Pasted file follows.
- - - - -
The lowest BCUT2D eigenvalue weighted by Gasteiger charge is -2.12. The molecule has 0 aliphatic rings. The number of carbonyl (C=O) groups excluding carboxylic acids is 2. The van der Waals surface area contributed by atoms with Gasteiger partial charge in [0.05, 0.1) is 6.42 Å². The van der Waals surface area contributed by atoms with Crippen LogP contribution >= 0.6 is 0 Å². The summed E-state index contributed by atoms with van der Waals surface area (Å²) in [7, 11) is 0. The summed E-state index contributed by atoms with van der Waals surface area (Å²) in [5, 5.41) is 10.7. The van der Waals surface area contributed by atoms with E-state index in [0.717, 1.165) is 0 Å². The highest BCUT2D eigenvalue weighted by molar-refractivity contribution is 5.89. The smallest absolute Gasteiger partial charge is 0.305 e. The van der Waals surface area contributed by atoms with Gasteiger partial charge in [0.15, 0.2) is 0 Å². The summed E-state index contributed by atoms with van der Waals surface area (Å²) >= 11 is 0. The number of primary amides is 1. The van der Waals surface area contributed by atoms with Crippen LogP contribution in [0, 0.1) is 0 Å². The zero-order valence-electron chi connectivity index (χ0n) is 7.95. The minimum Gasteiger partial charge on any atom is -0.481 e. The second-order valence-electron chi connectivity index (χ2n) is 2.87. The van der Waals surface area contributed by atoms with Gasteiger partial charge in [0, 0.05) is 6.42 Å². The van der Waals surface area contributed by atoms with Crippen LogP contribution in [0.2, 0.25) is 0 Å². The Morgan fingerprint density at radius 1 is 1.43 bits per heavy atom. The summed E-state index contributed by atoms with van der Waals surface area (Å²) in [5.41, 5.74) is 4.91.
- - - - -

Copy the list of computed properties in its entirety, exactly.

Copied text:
The lowest BCUT2D eigenvalue weighted by Gasteiger charge is -2.12. The molecule has 0 aliphatic rings. The number of carbonyl (C=O) groups excluding carboxylic acids is 2. The van der Waals surface area contributed by atoms with Gasteiger partial charge in [0.05, 0.1) is 6.42 Å². The van der Waals surface area contributed by atoms with Crippen LogP contribution >= 0.6 is 0 Å². The summed E-state index contributed by atoms with van der Waals surface area (Å²) in [7, 11) is 0. The summed E-state index contributed by atoms with van der Waals surface area (Å²) in [5, 5.41) is 10.7. The van der Waals surface area contributed by atoms with E-state index in [0.717, 1.165) is 0 Å². The highest BCUT2D eigenvalue weighted by molar-refractivity contribution is 5.89. The smallest absolute Gasteiger partial charge is 0.305 e. The van der Waals surface area contributed by atoms with Gasteiger partial charge in [0.15, 0.2) is 0 Å². The summed E-state index contributed by atoms with van der Waals surface area (Å²) >= 11 is 0. The number of primary amides is 1. The van der Waals surface area contributed by atoms with Crippen LogP contribution in [0, 0.1) is 0 Å². The zero-order valence-electron chi connectivity index (χ0n) is 7.95. The minimum Gasteiger partial charge on any atom is -0.481 e. The second-order valence-electron chi connectivity index (χ2n) is 2.87. The van der Waals surface area contributed by atoms with Gasteiger partial charge in [0, 0.05) is 6.42 Å². The van der Waals surface area contributed by atoms with Crippen LogP contribution in [0.2, 0.25) is 0 Å². The Morgan fingerprint density at radius 1 is 1.43 bits per heavy atom. The summed E-state index contributed by atoms with van der Waals surface area (Å²) in [5.41, 5.74) is 4.91.